The start had a nice, antiquated touch that I appreciated; the proceedings were unleashed by some unseen voice calling out, “Ready, Set, Go!”. No starting pistol or air horn. I liked it. I imagine most of my fellow Silver Striders can recall when all races started that way.

Once we got underway and ran about 100 yards before making a right turn onto the only long, wide street of the entire course, I was surprised to see how far back I was from the leaders and how many scores and scores of people were already between us. And that would be the last time I’d ever even see the leaders, about 2 minutes into the race!

I intended to start slow and hope my Achilles would warm up and play ball if I didn’t tax it too hard too soon. Even on the wide street crowding was a problem and making headway was tough. It got even harder with dense congestion once we got onto the 10’ wide bike trail at about the half mile mark.

Many people clearly did not seed themselves properly but this actually benefited me as it prevented me from going at the pace that every fiber in my body wanted to go except my Achilles. It slowed me down which was a good thing because it’s hard for me to do that naturally in a race, especially if Kent Sizer is breathing down my neck.

It wasn’t until at least a mile and a half into it that I finally broke into some open space and eased up towards my normal pace. But my dratted Achilles was having none of it and I was already starting to chop my stride and limp a bit. It also seemed quite warm for 8:15 a.m. on a September morning too.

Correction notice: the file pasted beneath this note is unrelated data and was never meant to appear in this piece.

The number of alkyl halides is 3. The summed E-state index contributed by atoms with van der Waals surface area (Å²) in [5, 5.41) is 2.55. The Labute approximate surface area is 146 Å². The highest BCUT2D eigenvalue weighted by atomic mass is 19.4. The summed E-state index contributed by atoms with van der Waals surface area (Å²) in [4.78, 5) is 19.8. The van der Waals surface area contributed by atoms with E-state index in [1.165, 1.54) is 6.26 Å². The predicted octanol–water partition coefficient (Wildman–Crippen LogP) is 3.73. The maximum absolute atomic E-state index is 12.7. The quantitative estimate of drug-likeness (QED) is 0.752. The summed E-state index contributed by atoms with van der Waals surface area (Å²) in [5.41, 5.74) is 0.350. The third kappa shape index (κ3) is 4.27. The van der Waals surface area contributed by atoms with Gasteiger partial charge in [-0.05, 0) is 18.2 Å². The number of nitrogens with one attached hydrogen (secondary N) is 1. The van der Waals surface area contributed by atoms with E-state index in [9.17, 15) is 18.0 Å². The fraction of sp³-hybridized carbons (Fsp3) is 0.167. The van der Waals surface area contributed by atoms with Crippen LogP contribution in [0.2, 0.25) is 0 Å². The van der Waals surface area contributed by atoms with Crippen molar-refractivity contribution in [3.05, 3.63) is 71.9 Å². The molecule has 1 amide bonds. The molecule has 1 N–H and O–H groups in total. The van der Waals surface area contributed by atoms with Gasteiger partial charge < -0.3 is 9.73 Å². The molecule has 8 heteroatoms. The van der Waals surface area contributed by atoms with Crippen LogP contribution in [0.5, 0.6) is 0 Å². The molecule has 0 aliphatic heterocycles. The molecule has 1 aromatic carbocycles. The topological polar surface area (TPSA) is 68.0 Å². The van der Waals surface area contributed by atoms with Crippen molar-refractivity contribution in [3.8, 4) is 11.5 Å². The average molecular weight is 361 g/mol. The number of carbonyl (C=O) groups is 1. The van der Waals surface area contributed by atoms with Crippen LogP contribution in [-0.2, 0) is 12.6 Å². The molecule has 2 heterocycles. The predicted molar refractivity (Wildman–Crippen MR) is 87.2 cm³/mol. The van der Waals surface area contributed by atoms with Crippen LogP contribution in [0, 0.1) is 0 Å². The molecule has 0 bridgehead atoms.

Once I had open air, I saw Kimber about 60 feet in front of me and paced off of her but even at this point, about a mile and a half in, I was having serious doubts.

I’ve been in this situation innumerable times before and gutted it out. The outcome has always been incapacitation for the following month, followed by at least 6 months where it is painful even to walk.

So at the 3 mile mark, just past the second aid station, with Kimber about 80 feet in front now and starting to pull away, I stepped off. I hate to pull out of races but this is one I really shouldn’t have started.

I walked back and became an aid station volunteer handing out water cups until the field thinned out and I commenced the walk of shame back to the start/finish area.

Encountered David Longmuir volunteering at a road crossing about 500 yards from the finish and stayed to chat with him.

Within a few minutes the leaders started coming by! And they were flying!

About 15 of the first 20 were Club NW runners. Pretty impressive stuff. You know it’s a deep, fast field when Uli Steidl isn’t in the top 20.

I sauntered back to cheer at the finish line and take in the atmosphere in the unfamiliar role of a spectator, instead of a competitor. Either way, it was a glorious day and I was glad to be a small part of it.

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Replacing burned calories (Steve Husko photo)